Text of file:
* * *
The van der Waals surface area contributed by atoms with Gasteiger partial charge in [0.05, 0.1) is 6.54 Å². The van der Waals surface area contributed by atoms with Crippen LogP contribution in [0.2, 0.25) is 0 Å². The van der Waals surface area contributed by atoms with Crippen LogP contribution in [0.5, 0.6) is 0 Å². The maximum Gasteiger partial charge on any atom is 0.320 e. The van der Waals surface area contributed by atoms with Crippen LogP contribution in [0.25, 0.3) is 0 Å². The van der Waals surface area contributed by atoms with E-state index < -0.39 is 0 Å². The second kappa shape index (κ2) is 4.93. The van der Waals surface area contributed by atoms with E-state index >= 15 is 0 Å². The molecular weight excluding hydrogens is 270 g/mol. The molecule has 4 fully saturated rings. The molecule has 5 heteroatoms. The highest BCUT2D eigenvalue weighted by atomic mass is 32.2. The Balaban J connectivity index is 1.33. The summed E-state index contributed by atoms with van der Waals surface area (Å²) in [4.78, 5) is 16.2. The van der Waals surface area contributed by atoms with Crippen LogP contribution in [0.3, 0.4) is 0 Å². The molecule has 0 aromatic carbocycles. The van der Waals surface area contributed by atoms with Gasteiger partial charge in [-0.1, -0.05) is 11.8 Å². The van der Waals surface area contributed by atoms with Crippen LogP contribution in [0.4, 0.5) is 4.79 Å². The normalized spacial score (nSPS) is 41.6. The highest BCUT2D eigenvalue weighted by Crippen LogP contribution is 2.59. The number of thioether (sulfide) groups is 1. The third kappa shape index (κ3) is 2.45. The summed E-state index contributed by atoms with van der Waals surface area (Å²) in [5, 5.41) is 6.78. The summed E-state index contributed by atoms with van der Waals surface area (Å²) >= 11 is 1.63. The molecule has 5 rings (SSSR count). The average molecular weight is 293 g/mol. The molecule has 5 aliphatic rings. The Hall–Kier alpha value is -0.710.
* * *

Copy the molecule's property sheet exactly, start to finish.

The van der Waals surface area contributed by atoms with Gasteiger partial charge in [0.05, 0.1) is 6.54 Å². The van der Waals surface area contributed by atoms with Crippen LogP contribution in [0.2, 0.25) is 0 Å². The van der Waals surface area contributed by atoms with Crippen LogP contribution in [0.5, 0.6) is 0 Å². The maximum Gasteiger partial charge on any atom is 0.320 e. The van der Waals surface area contributed by atoms with Crippen LogP contribution in [0.25, 0.3) is 0 Å². The van der Waals surface area contributed by atoms with E-state index < -0.39 is 0 Å². The second kappa shape index (κ2) is 4.93. The van der Waals surface area contributed by atoms with E-state index >= 15 is 0 Å². The molecular weight excluding hydrogens is 270 g/mol. The molecule has 4 fully saturated rings. The molecule has 5 heteroatoms. The highest BCUT2D eigenvalue weighted by atomic mass is 32.2. The Balaban J connectivity index is 1.33. The summed E-state index contributed by atoms with van der Waals surface area (Å²) in [4.78, 5) is 16.2. The van der Waals surface area contributed by atoms with Crippen LogP contribution in [0.3, 0.4) is 0 Å². The molecule has 0 aromatic carbocycles. The van der Waals surface area contributed by atoms with Gasteiger partial charge in [-0.1, -0.05) is 11.8 Å². The van der Waals surface area contributed by atoms with Crippen LogP contribution in [0.4, 0.5) is 4.79 Å². The normalized spacial score (nSPS) is 41.6. The highest BCUT2D eigenvalue weighted by Crippen LogP contribution is 2.59. The number of thioether (sulfide) groups is 1. The third kappa shape index (κ3) is 2.45. The summed E-state index contributed by atoms with van der Waals surface area (Å²) in [5, 5.41) is 6.78. The summed E-state index contributed by atoms with van der Waals surface area (Å²) >= 11 is 1.63. The molecule has 5 rings (SSSR count). The average molecular weight is 293 g/mol. The molecule has 5 aliphatic rings. The Hall–Kier alpha value is -0.710.